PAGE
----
In writing about this, I have had a little more time to think about it. But the challenge I guess is making these conscious word choices on-the-fly or when the situation unexpectedly calls for it.
I gave a rather tactless feedback during a meeting I was in earlier today. Somehow, we stumbled on to the weekly tidbit email. I might have implied or maybe even explicitly said that it was rather useless, either way that cat’s out of the bag. I was wrong, my feedback could have been more constructive. What I could have said is what I had emailed months ago that their weekly tidbits could be more helpful if they provided some content and/or context to it.
I mean, the one I received and gave feedback to was a tidbit with an image containing the text:
Test Managers, level up your basic excel skills! ☺
That’s it. No link, no content, no context. It doesn’t give me a background on why, what good will this bring, what is it for, where is this coming from, etc. And even if I had been interested in that tip, it would have been helpful if I was given a lead to some recommended reference that had been helpful to them in the past that way I wouldn’t need to scour the internet for some really good and quick reference. That aside, I also think that there could have been more testing-y skills to level up on over Excel skills.
Anyway, should I have even bothered? Well, maybe I could have just ignored it, but it comes in once a week into my mailbox without the option to unsubscribe. I do recognize that the intent is good. But you know what they say about good intentions — aside from paving the way to hell, good intentions aren’t enough.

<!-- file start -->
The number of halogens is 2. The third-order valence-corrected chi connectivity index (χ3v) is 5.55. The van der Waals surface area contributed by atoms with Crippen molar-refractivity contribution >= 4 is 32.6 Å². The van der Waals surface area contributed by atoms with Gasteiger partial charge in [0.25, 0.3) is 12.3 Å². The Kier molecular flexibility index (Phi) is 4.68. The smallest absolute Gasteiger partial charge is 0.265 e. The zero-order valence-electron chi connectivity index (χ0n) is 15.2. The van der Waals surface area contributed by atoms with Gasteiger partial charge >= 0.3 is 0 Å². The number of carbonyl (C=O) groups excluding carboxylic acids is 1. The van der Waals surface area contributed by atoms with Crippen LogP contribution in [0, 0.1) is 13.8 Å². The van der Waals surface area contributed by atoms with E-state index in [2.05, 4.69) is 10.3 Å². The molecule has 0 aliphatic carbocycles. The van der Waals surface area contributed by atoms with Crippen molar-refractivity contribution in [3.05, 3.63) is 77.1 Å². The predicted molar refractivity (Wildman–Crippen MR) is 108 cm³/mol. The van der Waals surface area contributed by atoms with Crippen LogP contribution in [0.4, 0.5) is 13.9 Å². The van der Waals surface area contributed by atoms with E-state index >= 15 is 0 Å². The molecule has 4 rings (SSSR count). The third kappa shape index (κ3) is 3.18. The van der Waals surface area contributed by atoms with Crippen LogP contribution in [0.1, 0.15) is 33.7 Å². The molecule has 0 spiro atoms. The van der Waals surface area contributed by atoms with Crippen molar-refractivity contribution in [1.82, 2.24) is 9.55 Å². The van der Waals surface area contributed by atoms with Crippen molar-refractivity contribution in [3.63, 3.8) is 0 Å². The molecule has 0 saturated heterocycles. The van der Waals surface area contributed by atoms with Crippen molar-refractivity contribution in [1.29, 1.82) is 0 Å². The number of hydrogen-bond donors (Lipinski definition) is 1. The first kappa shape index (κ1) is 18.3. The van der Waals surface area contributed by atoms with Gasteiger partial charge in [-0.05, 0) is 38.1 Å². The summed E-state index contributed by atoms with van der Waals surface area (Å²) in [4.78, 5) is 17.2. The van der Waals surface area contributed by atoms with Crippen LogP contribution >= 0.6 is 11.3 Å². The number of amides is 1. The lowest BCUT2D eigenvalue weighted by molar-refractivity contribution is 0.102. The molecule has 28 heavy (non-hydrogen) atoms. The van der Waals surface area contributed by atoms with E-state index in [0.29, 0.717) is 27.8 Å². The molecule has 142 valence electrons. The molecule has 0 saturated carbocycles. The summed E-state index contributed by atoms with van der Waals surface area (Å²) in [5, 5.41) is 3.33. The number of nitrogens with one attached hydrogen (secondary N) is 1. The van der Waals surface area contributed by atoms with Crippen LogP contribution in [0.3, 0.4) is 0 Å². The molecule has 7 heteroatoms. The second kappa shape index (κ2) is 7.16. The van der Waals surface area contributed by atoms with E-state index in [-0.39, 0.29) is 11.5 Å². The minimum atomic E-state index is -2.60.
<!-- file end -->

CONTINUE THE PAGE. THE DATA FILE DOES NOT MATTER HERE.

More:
Some of the testers in our team who were sourced by our company’s “QA division” recently asked me for feedback. They provided me with the template which I assume their managers had them use. It has five items for which we’d have to rate our level of satisfaction with them on a scale ranging from “Excellent” down to “Very dissatisfied”. And there’s the fail-safe/catch-all “NA” for not applicable or don’t know.
I’m not really so much of a fan of performance evaluations (perf evals — hey, coincidentally this does sound like perf evils). I reckon feedback should just be given whenever and only as needed. In the past I’ve had experiences wherein the mandatory quarterly evil forms were filled in way too late. This produces a couple of problems: (1) it’s way more difficult to recall the individual’s contribution and areas for improvement, and (2) the feedback is no longer as relevant as it could have been. Oh, and there’s also the overhead of gathering and deriving data to quantitatively objectify the ratings. Ultimately, these are subjective anyway.
On the other hand, I also acknowledge that giving feedback doesn’t come so easily particularly when it’s negative. We have a tendency to hold back out of fear of offending, fear of conflict, fear of retaliation, or out of altruism, or we can just be that forgiving (“it’s probably a one time thing”, “I’ll give her another chance”). And so, for some, these mandatory evils provide an excuse to unleash.
But the bottom line is feedback is feedback and its value diminishes with delay. To remedy this, here are some stuff to try:
(a) Explicitly welcome feedback. Say how you’d like to receive it or what’s the best way to give it to you.
(b) Condition yourself to offer positive feedback when there’s an opportunity to do so. And just as you must give that positive feedback, you must give that negative feedback when the need also arises. In both cases, say it nicely!